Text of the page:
• Matcher selection, combination and tuning
  • User involvement (including both technical and organizational aspects)
  • Explanations in matching
  • Social and collaborative matching
  • Uncertainty in matching
  • Expressive alignments
  • Reasoning with alignments
  • Alignment coherence and debugging
  • Alignment management
  • FAIR (Findable, Accessible, Interoperable and Reusable) alignments
  • Matching for traditional applications (e.g., data science)
  • Matching for emerging applications (e.g., web tables, knowledge graphs)

Contributions to the workshop can be made in terms of technical papers and posters/statements of interest addressing different issues of ontology matching as well as participating in the OAEI 2024 campaign. Long technical papers should be of max. 12 pages. Short technical papers should be of max. 6 pages. Posters/statements of interest should not exceed 3 pages. References and appendix are excluded from the page limits and the submissions are single blind. All contributions have to be prepared using the CEUR-ART, 1-column style. Overleaf page for LaTeX users is available at, while offline version with the style files is available from Submissoins should be uploaded in PDF format through the workshop submission site at:

Contributors to the OAEI 2024 campaign have to follow the campaign conditions and schedule at

Important dates:

  • August 9th, 2024:
    Deadline for the submission of papers
  • August 30th, 2024:
    Deadline for the notification of acceptance/rejection
  • September 9th, 2024:
    Workshop camera ready copy submission
  • November 11th or 12th, 2024:
    OM-2024, Live! Casino & Hotel Maryland, Maryland, USA.

Contributions will be refereed by the Program Committee. Accepted papers will be published in the workshop proceedings as a volume of CEUR-WS as well as indexed on DBLP. By submitting a paper, the authors accept the CEUR-WS and DBLP publishing rules (CC-BY 4.0 license model).


Organizing Committee:

Program Committee:

  • Alsayed Algergawy, Jena University, Germany
  • Manuel Atencia, Universidad de Málaga, Spain
  • Jiaoyan Chen, University of Oxford, UK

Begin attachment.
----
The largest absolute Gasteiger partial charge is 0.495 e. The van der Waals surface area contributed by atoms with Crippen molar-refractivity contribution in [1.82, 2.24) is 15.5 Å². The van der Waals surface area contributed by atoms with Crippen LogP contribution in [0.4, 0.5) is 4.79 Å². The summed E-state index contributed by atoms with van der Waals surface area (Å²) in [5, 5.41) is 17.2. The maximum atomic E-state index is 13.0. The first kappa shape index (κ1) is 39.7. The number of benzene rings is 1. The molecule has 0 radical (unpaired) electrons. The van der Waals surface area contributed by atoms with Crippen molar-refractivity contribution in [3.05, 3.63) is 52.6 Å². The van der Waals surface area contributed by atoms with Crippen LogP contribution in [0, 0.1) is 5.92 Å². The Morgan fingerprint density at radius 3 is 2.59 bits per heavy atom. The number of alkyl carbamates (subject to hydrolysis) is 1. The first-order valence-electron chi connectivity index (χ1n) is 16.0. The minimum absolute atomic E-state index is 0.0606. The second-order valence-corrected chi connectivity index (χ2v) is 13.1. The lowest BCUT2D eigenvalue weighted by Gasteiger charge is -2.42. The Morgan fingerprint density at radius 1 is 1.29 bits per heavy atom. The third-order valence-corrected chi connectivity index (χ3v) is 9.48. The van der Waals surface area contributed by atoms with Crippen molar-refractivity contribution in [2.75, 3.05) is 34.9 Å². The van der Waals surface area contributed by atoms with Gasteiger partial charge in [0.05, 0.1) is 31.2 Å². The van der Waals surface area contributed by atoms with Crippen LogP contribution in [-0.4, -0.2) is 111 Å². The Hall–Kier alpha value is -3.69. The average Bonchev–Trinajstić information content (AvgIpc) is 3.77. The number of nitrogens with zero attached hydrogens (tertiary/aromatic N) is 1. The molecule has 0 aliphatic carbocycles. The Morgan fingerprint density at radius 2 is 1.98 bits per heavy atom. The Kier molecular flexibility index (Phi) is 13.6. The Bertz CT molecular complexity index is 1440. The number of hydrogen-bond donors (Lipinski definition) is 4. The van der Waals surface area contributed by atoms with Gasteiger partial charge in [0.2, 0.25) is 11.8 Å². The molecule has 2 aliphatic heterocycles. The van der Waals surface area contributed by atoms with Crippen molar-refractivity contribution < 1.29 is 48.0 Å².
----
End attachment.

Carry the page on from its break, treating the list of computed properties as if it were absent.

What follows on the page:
• Jérôme David, University Grenoble Alpes & INRIA, France
  • Gayo Diallo, University of Bordeaux, France
  • Daniel Faria, INESC-ID&IST, University of Lisbon, Portugal
  • Alfio Ferrara, University of Milan, Italy
  • Marko Gulić, University of Rijeka, Croatia
  • Wei Hu, Nanjing University, China
  • Ryutaro Ichise, National Institute of Informatics, Japan
  • Antoine Isaac, Vrije Universiteit Amsterdam & Europeana, Netherlands
  • Naouel Karam, Fraunhofer, Germany
  • Prodromos Kolyvakis, EPFL, Switzerland
  • Patrick Lambrix, Linköpings Universitet, Sweden
  • Oliver Lehmberg, University of Mannheim, Germany
  • Fiona McNeill, University of Edinburgh, UK
  • Hoa Ngo, CSIRO, Australia
  • George Papadakis, University of Athens, Greece
  • Catia Pesquita, University of Lisbon, Portugal
  • Henry Rosales-Méndez, University of Chile, Chile
  • Booma Sowkarthiga, Microsoft, USA
  • Kavitha Srinivas, IBM, USA
  • Giorgos Stoilos, University of Oxford, UK
  • Valentina Tamma, University of Liverpool, UK
  • Ludger van Elst, DFKI, Germany
  • Xingsi Xue, Fujian University of Technology, China
  • Ondřej Zamazal, Prague University of Economics, Czech Republic
  • Songmao Zhang, Chinese Academy of Sciences, China
  • Lu Zhou, TigerGraph, USA


We appreciate support from Trentino Digitale, the EU SEALS project, as well as the Pistoia Alliance Ontologies Mapping project and IBM Research.